ABUJA, Nigeria

Darfur talks end with no progress

Sudan’s rebels and government broke off internationally
brokered peace talks for the bloodied Darfur region yesterday after
three weeks with little progress and no deal. The government blamed
the United States for the failure.

Both sides said the talks had collapsed, although they left open
the possibility of trying again after a halt of at least three

Sudan’s government — under threat of international
sanctions over 19 months of violence in Darfur — insisted
U.S. criticism had heartened rebels past the point of

Sudan’s top negotiator cited Secretary of State Colin
Powell’s declaration last week that Sudan’s government
and allied militia had committed acts of genocide against
Darfur’s non-Arab villagers.

“The attitude of Colin Powell and America generally was
the main cause of the stalemate,” Sudanese envoy Majzoub
al-Khalifa Ahmad said.

“It sent a wrong message to the rebels, and that resulted
in their hardening their position at the talks,” Ahmad said,
insisting Sudan’s problems “will never be solved from
outside Africa.”



U.S. censures Saudis for religious policies

In an unusual censure of a key ally in the war on terrorism, the
Bush administration yesterday accused Saudi Arabia of
“particularly severe violations” of religious

The State Department also included the kingdom for the first
time on a list of countries that could be subject to U.S. sanctions
because of religious intolerance.

Nations in this category carry a special designation:
“countries of particular concern,” or CPCs.

“Freedom of religion does not exist,” the State
Department said, summing up the situation in Saudi Arabia in a
report that covered religious freedom in 191 countries.

Those who do not adhere to the officially sanctioned strain of
Sunni Islam practiced in the country can face “severe
repercussions” from religious police, the report said.

It also cited instances in which government-paid mosque
preachers “used violent anti-Jewish and anti-Christian
language in their sermons.”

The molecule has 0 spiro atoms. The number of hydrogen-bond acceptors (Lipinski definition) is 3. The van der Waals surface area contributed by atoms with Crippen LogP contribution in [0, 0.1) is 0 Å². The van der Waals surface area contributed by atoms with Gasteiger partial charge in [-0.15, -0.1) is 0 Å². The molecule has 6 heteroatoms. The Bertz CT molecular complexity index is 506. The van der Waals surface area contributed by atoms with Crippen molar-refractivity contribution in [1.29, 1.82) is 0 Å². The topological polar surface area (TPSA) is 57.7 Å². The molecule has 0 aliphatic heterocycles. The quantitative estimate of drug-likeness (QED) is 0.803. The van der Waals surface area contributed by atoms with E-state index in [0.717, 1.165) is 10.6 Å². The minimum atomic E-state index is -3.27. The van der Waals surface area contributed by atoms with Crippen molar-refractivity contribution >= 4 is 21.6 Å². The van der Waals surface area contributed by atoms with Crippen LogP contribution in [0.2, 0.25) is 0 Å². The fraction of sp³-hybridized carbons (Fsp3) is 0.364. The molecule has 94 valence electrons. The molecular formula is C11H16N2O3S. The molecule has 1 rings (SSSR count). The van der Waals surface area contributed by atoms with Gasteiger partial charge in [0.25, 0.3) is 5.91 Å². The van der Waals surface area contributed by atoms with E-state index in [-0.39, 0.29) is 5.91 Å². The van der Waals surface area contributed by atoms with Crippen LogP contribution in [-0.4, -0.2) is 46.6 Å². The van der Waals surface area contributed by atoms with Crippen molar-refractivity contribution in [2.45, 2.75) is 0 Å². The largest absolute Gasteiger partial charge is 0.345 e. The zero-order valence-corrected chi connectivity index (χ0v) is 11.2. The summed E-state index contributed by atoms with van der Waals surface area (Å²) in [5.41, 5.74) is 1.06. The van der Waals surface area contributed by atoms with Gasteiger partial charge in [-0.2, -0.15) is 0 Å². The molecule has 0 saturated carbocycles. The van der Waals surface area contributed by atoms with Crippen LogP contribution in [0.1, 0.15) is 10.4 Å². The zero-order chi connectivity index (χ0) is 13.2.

Martha Stewart to reclaim ‘good life’ in

Even at a wrenching moment of surrender, Martha Stewart was
— as always — under impeccable control.

Her announcement yesterday that she would report to prison as
soon as possible came in a light-bathed studio, before a brilliant
backdrop of color swatches, perfectly choreographed for television.
She lamented that she would miss her beloved pets — cats,
dogs, horses, canaries and chickens — and hoped to be free in
time for her cherished spring gardening.

“I must reclaim my good life,” the 63-year-old
millionaire businesswoman declared. “I must return to my good
works and allow those around me who work with me to do the
same.” Her lawyers stressed that her appeal would


THE HAGUE, Netherlands

Witness troubles force Milosevic trial delay

Just two weeks after resuming Slobodan Milosevic’s
much-delayed trial, the U.N. war crimes tribunal adjourned for a
month yesterday to allow his frustrated court-appointed lawyer to
prepare a case stymied by reluctant witnesses and an uncooperative

Steven Kay, who was assigned to lead the defense over
Milosevic’s angry objections, told the three judges that 20
defense witnesses have refused to appear in court — among
them ambassadors, politicians and professors from the United States
and elsewhere. Many have refused to testify unless the ousted Serb
leader takes charge of his own case.

“Groups of witnesses have banded together and have stated
they are not prepared, under the conditions of the assignment of
counsel, to come to the tribunal and testify,” Kay told the


— Compiled from Daily wire reports

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